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The Value of Humanity in Kant's Moral Theory$
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Richard Dean

Print publication date: 2006

Print ISBN-13: 9780199285723

Published to Oxford Scholarship Online: September 2006

DOI: 10.1093/0199285721.001.0001

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Is the Good Will Reading Just Too Hard to Swallow?

Is the Good Will Reading Just Too Hard to Swallow?

Chapter:
(p.91) 5 Is the Good Will Reading Just Too Hard to Swallow?
Source:
The Value of Humanity in Kant's Moral Theory
Author(s):

Richard Dean (Contributor Webpage)

Publisher:
Oxford University Press
DOI:10.1093/0199285721.003.0005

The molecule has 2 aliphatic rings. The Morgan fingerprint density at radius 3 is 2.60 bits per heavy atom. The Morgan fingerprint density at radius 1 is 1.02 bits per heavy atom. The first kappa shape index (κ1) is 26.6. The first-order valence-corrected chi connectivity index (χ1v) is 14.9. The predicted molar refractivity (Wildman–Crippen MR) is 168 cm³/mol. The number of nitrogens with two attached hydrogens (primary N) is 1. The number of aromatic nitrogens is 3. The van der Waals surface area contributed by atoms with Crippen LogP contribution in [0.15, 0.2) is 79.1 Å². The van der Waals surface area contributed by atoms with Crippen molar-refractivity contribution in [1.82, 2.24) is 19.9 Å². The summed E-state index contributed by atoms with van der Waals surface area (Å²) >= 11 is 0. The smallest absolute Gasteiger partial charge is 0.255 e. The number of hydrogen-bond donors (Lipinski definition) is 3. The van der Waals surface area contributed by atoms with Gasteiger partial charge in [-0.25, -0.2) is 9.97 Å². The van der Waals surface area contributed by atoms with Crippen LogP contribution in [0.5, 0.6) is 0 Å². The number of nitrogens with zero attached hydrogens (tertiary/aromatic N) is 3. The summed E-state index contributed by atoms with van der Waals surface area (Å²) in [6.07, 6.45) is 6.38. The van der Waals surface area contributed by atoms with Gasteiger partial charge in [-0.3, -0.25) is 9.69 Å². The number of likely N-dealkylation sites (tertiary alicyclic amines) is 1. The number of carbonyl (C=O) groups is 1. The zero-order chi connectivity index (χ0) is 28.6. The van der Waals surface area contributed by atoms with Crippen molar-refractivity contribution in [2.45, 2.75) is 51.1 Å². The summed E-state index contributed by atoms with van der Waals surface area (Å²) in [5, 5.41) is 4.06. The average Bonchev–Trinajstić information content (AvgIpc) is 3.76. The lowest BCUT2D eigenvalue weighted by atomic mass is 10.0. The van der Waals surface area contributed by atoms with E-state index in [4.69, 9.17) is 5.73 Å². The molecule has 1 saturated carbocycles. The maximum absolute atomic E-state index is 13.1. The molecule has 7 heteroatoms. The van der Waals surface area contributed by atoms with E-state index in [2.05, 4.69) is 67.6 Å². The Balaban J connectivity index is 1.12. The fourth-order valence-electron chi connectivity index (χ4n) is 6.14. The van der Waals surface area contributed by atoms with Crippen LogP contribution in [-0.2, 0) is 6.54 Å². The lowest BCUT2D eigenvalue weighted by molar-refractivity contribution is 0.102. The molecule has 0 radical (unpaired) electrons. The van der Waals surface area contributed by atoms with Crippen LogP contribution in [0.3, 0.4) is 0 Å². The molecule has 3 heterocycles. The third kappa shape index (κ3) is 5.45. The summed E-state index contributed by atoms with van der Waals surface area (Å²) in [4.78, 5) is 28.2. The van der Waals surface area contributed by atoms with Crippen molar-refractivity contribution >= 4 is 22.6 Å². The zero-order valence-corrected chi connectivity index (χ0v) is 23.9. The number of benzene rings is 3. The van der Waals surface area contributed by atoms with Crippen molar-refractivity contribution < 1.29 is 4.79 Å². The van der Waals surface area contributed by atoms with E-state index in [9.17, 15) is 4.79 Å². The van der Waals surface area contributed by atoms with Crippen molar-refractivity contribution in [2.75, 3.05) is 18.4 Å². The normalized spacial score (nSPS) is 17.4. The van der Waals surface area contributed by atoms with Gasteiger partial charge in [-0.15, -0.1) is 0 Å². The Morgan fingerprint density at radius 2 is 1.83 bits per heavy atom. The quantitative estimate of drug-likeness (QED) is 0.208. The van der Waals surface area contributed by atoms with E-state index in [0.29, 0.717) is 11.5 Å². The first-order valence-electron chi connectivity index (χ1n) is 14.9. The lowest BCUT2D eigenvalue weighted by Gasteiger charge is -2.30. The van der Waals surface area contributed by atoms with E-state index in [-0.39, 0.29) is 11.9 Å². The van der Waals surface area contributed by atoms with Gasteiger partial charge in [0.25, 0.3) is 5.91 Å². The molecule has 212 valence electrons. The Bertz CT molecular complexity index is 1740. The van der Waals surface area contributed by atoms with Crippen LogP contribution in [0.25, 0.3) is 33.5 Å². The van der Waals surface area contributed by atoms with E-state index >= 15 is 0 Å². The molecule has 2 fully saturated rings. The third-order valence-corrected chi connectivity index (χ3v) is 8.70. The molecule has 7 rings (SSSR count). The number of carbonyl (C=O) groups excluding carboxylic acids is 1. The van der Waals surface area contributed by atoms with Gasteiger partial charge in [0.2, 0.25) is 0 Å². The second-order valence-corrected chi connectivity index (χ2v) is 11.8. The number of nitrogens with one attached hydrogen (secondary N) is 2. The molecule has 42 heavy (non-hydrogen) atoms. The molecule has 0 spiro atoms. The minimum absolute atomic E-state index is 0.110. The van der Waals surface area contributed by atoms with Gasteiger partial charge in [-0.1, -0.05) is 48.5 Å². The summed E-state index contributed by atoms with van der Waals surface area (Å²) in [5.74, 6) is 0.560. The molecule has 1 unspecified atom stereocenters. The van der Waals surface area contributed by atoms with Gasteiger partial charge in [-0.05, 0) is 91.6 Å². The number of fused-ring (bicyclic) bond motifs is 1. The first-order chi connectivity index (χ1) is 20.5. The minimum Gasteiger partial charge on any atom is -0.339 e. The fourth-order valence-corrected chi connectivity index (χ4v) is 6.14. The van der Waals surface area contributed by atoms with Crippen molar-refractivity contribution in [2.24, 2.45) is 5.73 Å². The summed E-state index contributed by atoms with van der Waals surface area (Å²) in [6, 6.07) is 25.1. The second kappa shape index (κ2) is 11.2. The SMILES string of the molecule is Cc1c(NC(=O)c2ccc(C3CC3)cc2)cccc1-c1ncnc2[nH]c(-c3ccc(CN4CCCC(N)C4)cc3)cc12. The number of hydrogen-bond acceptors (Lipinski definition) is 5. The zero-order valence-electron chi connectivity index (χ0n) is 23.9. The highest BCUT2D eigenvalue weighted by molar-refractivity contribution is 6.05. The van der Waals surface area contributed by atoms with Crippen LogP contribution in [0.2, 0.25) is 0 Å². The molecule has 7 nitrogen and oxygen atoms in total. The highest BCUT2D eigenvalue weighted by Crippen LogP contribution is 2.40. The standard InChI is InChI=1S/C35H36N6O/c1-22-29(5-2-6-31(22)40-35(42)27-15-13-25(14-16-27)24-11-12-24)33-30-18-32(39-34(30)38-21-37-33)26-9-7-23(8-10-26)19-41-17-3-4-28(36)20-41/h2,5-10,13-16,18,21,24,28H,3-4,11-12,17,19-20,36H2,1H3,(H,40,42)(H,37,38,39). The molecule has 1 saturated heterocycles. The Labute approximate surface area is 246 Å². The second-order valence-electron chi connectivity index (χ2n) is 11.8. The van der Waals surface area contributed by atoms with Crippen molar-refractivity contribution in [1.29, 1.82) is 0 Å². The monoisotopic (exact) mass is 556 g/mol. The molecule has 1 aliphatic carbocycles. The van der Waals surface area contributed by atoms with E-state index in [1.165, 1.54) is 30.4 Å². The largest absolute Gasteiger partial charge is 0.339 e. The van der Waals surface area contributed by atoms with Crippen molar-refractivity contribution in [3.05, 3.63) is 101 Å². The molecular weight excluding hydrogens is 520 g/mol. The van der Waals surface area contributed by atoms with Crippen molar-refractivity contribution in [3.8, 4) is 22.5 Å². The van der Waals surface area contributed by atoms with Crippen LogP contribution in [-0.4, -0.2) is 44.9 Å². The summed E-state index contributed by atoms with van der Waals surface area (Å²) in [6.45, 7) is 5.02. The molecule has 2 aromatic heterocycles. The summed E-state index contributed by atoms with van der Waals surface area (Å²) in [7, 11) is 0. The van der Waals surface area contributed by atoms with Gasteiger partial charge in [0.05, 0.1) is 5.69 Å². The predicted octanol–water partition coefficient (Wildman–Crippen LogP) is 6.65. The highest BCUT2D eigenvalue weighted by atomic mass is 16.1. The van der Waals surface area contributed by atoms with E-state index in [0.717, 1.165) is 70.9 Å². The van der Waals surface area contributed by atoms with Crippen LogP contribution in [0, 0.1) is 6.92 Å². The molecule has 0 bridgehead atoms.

Despite the evidence for the good will reading of the humanity formulation, many readers will find it unpalatable. It may seem that if good will is the end in itself, then the humanity formulation allows the abuse of many humans who are insufficiently committed to morality. But Kant’s own account of a complete system of duties, or a metaphysics of morals, implies that all typical humans must be treated as if they are ends in themselves, even if some lack good wills. Kant actually provides several reasons for this, including that others’ moral character cannot be accurately discerned, that people are prone to elevate their own self-worth in comparison to others, that treating immoral people with disrespect will discourage them from reforming themselves, and that abusing any humans will likely decrease someone’s respect for all humans. Furthermore, given a proper understanding of good will, there is no reason to think good wills are a rarity among humans.

Keywords:   end in itself, good will, humanity formulation, metaphysics of morals, moral character, respect

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